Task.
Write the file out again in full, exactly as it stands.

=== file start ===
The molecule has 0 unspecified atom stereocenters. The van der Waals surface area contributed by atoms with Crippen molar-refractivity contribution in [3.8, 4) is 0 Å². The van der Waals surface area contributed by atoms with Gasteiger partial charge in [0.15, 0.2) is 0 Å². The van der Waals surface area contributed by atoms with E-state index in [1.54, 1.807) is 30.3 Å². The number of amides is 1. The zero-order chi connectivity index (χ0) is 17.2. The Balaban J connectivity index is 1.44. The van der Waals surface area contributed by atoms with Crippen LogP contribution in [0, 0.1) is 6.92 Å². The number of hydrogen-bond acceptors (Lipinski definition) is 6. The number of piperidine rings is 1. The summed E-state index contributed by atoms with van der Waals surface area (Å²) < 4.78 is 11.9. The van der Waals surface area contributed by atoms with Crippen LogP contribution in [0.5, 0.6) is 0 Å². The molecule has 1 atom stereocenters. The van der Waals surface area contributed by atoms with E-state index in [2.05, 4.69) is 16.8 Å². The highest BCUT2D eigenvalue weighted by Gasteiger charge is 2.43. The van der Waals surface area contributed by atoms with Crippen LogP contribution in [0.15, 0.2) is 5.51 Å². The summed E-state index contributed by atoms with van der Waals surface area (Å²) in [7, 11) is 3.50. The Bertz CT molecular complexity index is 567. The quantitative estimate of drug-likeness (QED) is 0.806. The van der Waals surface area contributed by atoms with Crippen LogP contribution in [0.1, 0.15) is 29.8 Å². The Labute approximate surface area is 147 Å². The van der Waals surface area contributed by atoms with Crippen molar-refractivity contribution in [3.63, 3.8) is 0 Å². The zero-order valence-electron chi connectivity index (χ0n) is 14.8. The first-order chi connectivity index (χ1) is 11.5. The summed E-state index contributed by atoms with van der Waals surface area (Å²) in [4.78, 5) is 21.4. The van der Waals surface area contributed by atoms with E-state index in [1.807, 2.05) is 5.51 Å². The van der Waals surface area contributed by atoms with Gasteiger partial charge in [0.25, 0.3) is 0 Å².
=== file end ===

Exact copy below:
The molecule has 0 unspecified atom stereocenters. The van der Waals surface area contributed by atoms with Crippen molar-refractivity contribution in [3.8, 4) is 0 Å². The van der Waals surface area contributed by atoms with Gasteiger partial charge in [0.15, 0.2) is 0 Å². The van der Waals surface area contributed by atoms with E-state index in [1.54, 1.807) is 30.3 Å². The number of amides is 1. The zero-order chi connectivity index (χ0) is 17.2. The Balaban J connectivity index is 1.44. The van der Waals surface area contributed by atoms with Crippen LogP contribution in [0, 0.1) is 6.92 Å². The number of hydrogen-bond acceptors (Lipinski definition) is 6. The number of piperidine rings is 1. The summed E-state index contributed by atoms with van der Waals surface area (Å²) < 4.78 is 11.9. The van der Waals surface area contributed by atoms with Crippen LogP contribution in [0.5, 0.6) is 0 Å². The molecule has 1 atom stereocenters. The van der Waals surface area contributed by atoms with E-state index in [2.05, 4.69) is 16.8 Å². The highest BCUT2D eigenvalue weighted by Gasteiger charge is 2.43. The van der Waals surface area contributed by atoms with Crippen LogP contribution in [0.15, 0.2) is 5.51 Å². The summed E-state index contributed by atoms with van der Waals surface area (Å²) in [7, 11) is 3.50. The Bertz CT molecular complexity index is 567. The quantitative estimate of drug-likeness (QED) is 0.806. The van der Waals surface area contributed by atoms with Crippen LogP contribution in [0.1, 0.15) is 29.8 Å². The Labute approximate surface area is 147 Å². The van der Waals surface area contributed by atoms with Crippen molar-refractivity contribution in [3.63, 3.8) is 0 Å². The zero-order valence-electron chi connectivity index (χ0n) is 14.8. The first-order chi connectivity index (χ1) is 11.5. The summed E-state index contributed by atoms with van der Waals surface area (Å²) in [4.78, 5) is 21.4. The van der Waals surface area contributed by atoms with E-state index in [1.807, 2.05) is 5.51 Å². The van der Waals surface area contributed by atoms with Gasteiger partial charge in [0.25, 0.3) is 0 Å².